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 August 8th, 2017, 02:41 PM #1 Newbie   Joined: Aug 2017 From: Costa Rica Posts: 2 Thanks: 0 Prove that this sum is irrational I've been trying to solve this problem using the proof that e is irrational, but I don't know what I'm doing wrong! Here's the problem: 1.- Prove that 1/7+1/7^2 +1/7^6 +⋯+1/7^n! +⋯ is irrational. 2.- Enunciate possible extensions for part 1, propose solutions. Last edited by skipjack; August 9th, 2017 at 03:59 PM.
August 8th, 2017, 03:10 PM   #2
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Quote:
 Originally Posted by edugonzaa I've been trying to solve this problem using the proof that e is irrational, but I don't know what I'm doing wrong!
It's not irrational! Any term in the sum is a rational number and the sum of two or more rational numbers is rational.

Last edited by skipjack; August 9th, 2017 at 04:00 PM.

August 8th, 2017, 04:02 PM   #3
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 Originally Posted by greg1313 It's not irrational! Any term in the sum is a rational number and the sum of two or more rational numbers is rational.
How about $\pi = 3 + 0.1 + 0.04 + 0.005 + ...$?

The issue is that an infinite sum $\sum_{n=1}^{\infty} a_k$ is NOT just obtained by repeatedly adding numbers. It is in fact the limit $\lim_{n \to \infty} \sum_{k=1}^{n} a_k$, so there is no reason that it couldn't be irrational even if all the $a_n$ are rational.

Last edited by cjem; August 8th, 2017 at 04:04 PM.

 August 8th, 2017, 04:04 PM #4 Global Moderator     Joined: Oct 2008 From: London, Ontario, Canada - The Forest City Posts: 7,842 Thanks: 1068 Math Focus: Elementary mathematics and beyond Ah, I see. Thanks. There are many examples of that; for instance $\sum_{n=1}^{\infty}\frac{1}{n^2}=\frac{\pi^2}{6}$ . I was thinking of finite $n$. Last edited by greg1313; August 8th, 2017 at 04:15 PM.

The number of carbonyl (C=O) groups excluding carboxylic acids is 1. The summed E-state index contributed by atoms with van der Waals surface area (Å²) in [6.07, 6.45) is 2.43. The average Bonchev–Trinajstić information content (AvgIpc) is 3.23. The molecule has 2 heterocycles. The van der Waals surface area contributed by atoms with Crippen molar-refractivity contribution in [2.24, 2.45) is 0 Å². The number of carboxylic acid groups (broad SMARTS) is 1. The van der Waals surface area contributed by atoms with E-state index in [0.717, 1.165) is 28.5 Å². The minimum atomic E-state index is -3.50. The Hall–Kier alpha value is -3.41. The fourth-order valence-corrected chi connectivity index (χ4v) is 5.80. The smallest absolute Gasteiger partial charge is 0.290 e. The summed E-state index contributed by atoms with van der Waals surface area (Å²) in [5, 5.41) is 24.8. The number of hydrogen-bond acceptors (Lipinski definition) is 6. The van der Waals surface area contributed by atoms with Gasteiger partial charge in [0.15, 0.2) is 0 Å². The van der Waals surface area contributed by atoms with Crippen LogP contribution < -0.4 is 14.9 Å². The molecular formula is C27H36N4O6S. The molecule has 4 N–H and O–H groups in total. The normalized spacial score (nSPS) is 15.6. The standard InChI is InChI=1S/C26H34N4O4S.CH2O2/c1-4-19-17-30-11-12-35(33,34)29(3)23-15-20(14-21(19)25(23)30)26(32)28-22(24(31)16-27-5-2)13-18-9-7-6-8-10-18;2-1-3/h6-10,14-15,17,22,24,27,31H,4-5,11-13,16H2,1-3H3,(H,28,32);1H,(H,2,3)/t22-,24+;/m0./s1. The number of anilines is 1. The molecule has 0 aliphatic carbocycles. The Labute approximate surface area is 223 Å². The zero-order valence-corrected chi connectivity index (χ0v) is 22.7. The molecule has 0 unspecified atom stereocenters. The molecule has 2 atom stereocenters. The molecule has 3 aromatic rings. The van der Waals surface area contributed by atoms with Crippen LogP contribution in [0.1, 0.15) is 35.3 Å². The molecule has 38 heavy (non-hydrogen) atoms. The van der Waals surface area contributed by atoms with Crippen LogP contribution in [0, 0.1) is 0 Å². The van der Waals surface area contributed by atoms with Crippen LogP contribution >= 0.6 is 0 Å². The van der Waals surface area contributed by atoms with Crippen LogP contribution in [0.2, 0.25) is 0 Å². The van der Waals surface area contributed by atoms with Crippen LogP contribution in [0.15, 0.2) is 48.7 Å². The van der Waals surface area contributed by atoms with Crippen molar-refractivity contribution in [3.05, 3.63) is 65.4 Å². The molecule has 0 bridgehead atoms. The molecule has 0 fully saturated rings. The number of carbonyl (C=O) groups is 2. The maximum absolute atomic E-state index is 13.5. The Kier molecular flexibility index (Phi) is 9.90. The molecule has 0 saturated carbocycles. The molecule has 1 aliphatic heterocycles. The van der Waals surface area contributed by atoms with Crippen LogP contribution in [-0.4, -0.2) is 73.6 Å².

August 8th, 2017, 04:18 PM #5 Global Moderator   Joined: May 2007 Posts: 6,555 Thanks: 600 The expression seems to be $\displaystyle e^{\frac{1}{7}}$. Since e is irrational, the expression can't be rational. If it were, the 7th power (=e) would be rational.
August 8th, 2017, 04:23 PM   #6
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Quote:
 Originally Posted by edugonzaa 1.- Prove that 1/7+1/7^2 +1/7^6 +⋯+1/7^n! +⋯ is irrational.
Its base-7 expression clearly has no repeating block. You can add as much detail as the assignment expects. Can you assume that rationals eventually have repeating blocks in any base?

Likewise $\frac{1}{7} + \frac{1}{7^3} + \frac{1}{7^5} + \dots + \frac{1}{7^{2n + 1}} + \dots$ is rational. Do you see why?

Last edited by skipjack; August 9th, 2017 at 04:03 PM.

 August 8th, 2017, 04:30 PM #7 Senior Member   Joined: Aug 2017 From: United Kingdom Posts: 211 Thanks: 63 Math Focus: Algebraic Number Theory, Arithmetic Geometry @OP If you're familiar with Liouville's approximation theorem, you could actually go further and show this is transcendental - the partial sums provide suitably good rational approximations to the number that (by the theorem) it cannot be algebraic of any degree. If you work through the details, it will suggest a whole family of very similar numbers that can also be shown to be transcendental with the same argument.
August 8th, 2017, 04:43 PM   #8
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 Originally Posted by mathman The expression seems to be $\displaystyle e^{\frac{1}{7}}$. Since e is irrational, the expression can't be rational. If it were, the 7th power (=e) would be rational.
$e^{\frac{1}{7}} = \sum_{n=0}^{\infty} \frac{1}{7^{n}n!} \neq \sum_{n=1}^{\infty} \frac{1}{7^{n!}}$

August 9th, 2017, 08:59 AM   #9
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Quote:
 Originally Posted by cjem $e^{\frac{1}{7}} = \sum_{n=0}^{\infty} \frac{1}{7^{n}n!} \neq \sum_{n=1}^{\infty} \frac{1}{7^{n!}}$

He said $(e^{1/7})^7$

August 9th, 2017, 02:44 PM   #10
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Quote:
 Originally Posted by complicatemodulus He said $(e^{1/7})^7$
He said the expression in the original post is $e^{\frac{1}{7}}$; I was just pointing out that this is not correct.

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